Inspired Ideas
Published in

Inspired Ideas

10 Easy Tips on Packing Up Your Classroom

By Melody Johnson, Former Teacher, Curriculum Developer, and Writer from Georgia

1: First, take pictures

Before you pack up ANYTHING, take a picture of your classroom setup. This is going to help you when you want to change furniture or items mounted on the wall. Trying to remember where everything went two months later can be a daunting task!

2: Set a schedule

When do you want to start packing, when can you pack, and when should your classroom be completely packed? Sometimes principals will give you dates on when they want your room packed up so cleaning crews can paint, clean floors and do other repairs. Plan accordingly. Put it on your calendar like you would for an appointment. This is not a task you can push off until the last minute. I have done the last minute packing and the ahead of time packing. I think you know which one is more effective. Waiting will cause you massive stress.

3: Have a packing goal by quantity

Your packing goals might be different from the teacher next door. As long as you can handle the goal you have set out for yourself, then do it. When I worked in Kindergarten when I finally figured out how to pack after being in a public school for almost five years.

4: Start returning items early

At the end of the year, some schools require that teachers return their materials sometimes to the school media center or their own book room. If you have finished using it, then go ahead and start returning them now. Think of it like this: How many other teachers are in the school? Do you really want to wait in a long line to return your items?

5: Separate what belongs to you vs. your school

Label your items and your schools items. If you ever decide to move classrooms, move schools, or even leave the profession of being a teacher altogether, and you want your things, you will not have to think — did I buy this? It is so easy to mix up your items with the school’s items after years of owning and using various resources— especially if you bought items for students — and you certainly want to make sure the next teacher is able to use it if it belongs to the school. Label your purchased items with unique labels so you know the difference between school items and your own items.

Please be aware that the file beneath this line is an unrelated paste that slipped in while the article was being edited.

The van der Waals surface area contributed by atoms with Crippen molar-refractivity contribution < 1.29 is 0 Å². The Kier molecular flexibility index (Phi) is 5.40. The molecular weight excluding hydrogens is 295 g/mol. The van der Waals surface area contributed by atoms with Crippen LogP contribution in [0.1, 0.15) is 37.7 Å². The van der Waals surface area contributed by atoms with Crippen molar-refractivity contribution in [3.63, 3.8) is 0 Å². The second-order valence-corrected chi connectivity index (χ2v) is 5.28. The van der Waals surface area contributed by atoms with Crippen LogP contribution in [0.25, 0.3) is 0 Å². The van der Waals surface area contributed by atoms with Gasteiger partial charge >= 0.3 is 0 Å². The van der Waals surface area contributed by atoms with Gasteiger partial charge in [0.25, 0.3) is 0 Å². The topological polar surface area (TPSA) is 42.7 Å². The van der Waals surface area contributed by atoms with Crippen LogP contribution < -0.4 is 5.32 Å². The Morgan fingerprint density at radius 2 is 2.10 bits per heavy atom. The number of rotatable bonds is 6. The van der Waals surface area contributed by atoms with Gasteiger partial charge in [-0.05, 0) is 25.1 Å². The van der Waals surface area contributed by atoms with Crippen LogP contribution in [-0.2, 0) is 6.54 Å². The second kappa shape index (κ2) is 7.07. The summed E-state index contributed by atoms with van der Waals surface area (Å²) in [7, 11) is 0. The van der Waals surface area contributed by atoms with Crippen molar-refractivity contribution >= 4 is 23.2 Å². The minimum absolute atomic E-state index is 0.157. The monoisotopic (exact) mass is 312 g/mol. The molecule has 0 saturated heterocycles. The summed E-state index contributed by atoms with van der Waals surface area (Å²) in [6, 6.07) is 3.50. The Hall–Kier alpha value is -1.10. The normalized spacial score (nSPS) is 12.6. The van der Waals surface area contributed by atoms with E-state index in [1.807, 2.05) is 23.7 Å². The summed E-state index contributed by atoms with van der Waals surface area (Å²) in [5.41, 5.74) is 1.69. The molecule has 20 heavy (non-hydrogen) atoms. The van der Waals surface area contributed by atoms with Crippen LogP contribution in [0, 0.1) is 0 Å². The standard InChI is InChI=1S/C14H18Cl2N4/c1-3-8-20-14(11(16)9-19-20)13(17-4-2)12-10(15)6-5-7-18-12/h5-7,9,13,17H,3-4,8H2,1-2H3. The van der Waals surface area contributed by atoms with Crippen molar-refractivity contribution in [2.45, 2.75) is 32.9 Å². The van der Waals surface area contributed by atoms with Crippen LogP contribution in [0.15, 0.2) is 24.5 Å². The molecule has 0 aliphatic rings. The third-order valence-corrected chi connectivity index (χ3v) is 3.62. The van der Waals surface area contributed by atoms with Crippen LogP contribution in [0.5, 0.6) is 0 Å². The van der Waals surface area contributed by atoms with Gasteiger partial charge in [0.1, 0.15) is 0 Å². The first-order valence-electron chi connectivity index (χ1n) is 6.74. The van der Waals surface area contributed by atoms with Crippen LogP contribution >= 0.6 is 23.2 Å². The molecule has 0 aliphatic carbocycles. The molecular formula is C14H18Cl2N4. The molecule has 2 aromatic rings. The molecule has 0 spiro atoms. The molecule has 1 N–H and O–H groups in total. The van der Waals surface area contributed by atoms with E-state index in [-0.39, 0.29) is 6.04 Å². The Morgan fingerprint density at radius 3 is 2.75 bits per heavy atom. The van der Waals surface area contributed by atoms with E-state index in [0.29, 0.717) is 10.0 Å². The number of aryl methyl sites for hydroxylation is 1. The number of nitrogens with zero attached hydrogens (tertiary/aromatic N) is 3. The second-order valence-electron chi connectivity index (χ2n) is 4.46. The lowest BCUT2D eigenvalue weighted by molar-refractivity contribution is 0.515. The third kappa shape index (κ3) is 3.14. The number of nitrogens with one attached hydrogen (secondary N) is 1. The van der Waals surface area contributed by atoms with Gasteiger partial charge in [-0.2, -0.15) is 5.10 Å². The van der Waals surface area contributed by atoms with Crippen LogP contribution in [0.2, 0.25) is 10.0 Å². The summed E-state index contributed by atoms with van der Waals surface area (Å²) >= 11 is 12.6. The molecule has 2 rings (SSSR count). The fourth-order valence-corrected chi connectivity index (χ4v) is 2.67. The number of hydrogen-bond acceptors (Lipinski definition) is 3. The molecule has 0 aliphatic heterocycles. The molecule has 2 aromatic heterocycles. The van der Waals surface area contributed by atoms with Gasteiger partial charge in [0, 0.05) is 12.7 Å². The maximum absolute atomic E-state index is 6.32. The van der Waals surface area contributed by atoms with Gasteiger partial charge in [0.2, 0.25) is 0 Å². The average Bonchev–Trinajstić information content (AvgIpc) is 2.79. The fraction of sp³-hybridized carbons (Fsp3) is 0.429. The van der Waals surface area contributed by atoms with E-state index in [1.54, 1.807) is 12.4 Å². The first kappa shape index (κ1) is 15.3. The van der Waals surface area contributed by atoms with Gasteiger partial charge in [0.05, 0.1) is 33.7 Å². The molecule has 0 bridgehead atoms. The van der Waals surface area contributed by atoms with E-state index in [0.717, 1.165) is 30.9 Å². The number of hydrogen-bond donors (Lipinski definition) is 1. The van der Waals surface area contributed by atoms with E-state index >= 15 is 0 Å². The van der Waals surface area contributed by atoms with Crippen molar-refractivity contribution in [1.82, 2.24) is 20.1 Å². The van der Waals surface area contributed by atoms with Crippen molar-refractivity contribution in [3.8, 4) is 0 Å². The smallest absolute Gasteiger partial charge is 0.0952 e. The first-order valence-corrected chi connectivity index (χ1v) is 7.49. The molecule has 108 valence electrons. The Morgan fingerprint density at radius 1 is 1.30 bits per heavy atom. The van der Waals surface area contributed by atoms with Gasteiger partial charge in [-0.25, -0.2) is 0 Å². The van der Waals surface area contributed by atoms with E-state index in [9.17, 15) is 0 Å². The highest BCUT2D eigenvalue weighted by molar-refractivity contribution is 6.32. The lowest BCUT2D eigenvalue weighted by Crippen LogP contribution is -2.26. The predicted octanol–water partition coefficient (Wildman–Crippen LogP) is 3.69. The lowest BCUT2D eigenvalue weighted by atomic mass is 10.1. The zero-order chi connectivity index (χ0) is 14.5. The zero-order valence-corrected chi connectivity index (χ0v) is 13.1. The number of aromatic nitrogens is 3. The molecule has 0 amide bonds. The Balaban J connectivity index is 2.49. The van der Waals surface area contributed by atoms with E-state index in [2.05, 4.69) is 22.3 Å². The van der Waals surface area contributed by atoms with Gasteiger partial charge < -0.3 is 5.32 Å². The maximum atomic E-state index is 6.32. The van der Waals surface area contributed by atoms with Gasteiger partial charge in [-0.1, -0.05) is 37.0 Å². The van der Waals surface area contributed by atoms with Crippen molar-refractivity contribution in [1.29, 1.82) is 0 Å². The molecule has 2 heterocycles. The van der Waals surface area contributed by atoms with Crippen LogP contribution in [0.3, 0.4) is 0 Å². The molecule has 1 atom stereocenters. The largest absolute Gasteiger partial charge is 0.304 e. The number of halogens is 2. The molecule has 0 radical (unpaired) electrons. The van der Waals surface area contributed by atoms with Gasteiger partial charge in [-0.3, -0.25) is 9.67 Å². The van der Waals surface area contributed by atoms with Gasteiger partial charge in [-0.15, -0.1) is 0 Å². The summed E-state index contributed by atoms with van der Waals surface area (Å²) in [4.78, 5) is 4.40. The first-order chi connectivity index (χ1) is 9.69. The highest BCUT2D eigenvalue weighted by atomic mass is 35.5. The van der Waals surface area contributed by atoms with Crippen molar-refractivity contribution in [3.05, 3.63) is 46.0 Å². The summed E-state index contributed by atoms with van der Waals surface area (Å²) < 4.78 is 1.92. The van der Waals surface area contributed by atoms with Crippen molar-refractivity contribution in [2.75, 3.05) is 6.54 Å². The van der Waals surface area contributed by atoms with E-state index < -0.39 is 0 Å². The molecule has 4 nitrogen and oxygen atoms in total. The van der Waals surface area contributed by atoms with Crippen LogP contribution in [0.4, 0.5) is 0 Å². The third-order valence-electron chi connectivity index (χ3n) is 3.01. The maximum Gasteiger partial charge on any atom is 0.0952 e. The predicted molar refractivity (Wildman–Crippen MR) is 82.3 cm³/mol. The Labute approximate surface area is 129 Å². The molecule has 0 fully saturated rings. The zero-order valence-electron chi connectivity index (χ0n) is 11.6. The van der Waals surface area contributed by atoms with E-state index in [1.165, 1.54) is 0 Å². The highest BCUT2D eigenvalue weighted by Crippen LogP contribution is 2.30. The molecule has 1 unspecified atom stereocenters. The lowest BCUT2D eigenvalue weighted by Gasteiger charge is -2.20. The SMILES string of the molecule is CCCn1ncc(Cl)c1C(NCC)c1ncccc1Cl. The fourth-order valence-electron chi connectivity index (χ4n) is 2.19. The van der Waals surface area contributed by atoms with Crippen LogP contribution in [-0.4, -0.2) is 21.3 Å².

6: Ask yourself: Did you use it?

Did not use it? Don’t hoard it. I WISH someone had told me not to buy items for those “I might” lessons. The only lesson you’re going to get is: Why did I buy this and why am I now short ten dollars?

7: Number boxes and use Google Keep

Google Keep is one of my favorite apps, because I can use it on my phone and on my computer. To start, make sure you number your boxes on ALL sides (you never know if the cleaning crew has to come into your room to move boxes or furniture around into other classrooms — If the boxes are all stacked on top of each other and you cant see the number, then it can be a mystery box!) Get your student that has the best handwriting to help you number the boxes! As you work, write on a list what you will put in each numbered box so you are not trying to figure out where you packed certain items. I use the Google Keep list because it’s digital and you will not have to worry about losing this list either!

8: Find little helpers

Have your students help you — they are the best helpers! They know where things go since you taught them this skill in the beginning of the year. Have them clean and dry your bins. Trying to do everything yourself is hard, so have the kids help pitch in. This also reinforces community in the classroom.

9: Ask yourself: Do you really need It?

Yes, I know it is similar to what I am asking from #6, but if you have two of the same thing and you did not use it you need to donate it or throw it away. It will just take up more clutter for you and your students.

10: Put safety first

Don’t overload these boxes. This can possibly cause injury to you, students, or custodians moving these boxes. I know… you might be running out of boxes…you’re desperate and so is every other teacher looking for boxes. But it really will help you to move things faster when unpacking your room. (This is also why you are packing early, because there are also other teachers looking for boxes, too!) When you’re packing, make it light enough that you can move the boxes from place to place. Be safe while bending your knees when picking up boxes and do the same when putting boxes down. Also, let your students know not to climb on the boxes. If you can push boxes under a table, this will help.

BONUS TIP — Make a checklist for students

Yep, this one is just as important!

--

--

Get the Medium app

A button that says 'Download on the App Store', and if clicked it will lead you to the iOS App store
A button that says 'Get it on, Google Play', and if clicked it will lead you to the Google Play store
McGraw Hill

Helping educators and students find their path to what’s possible. No matter where the starting point may be.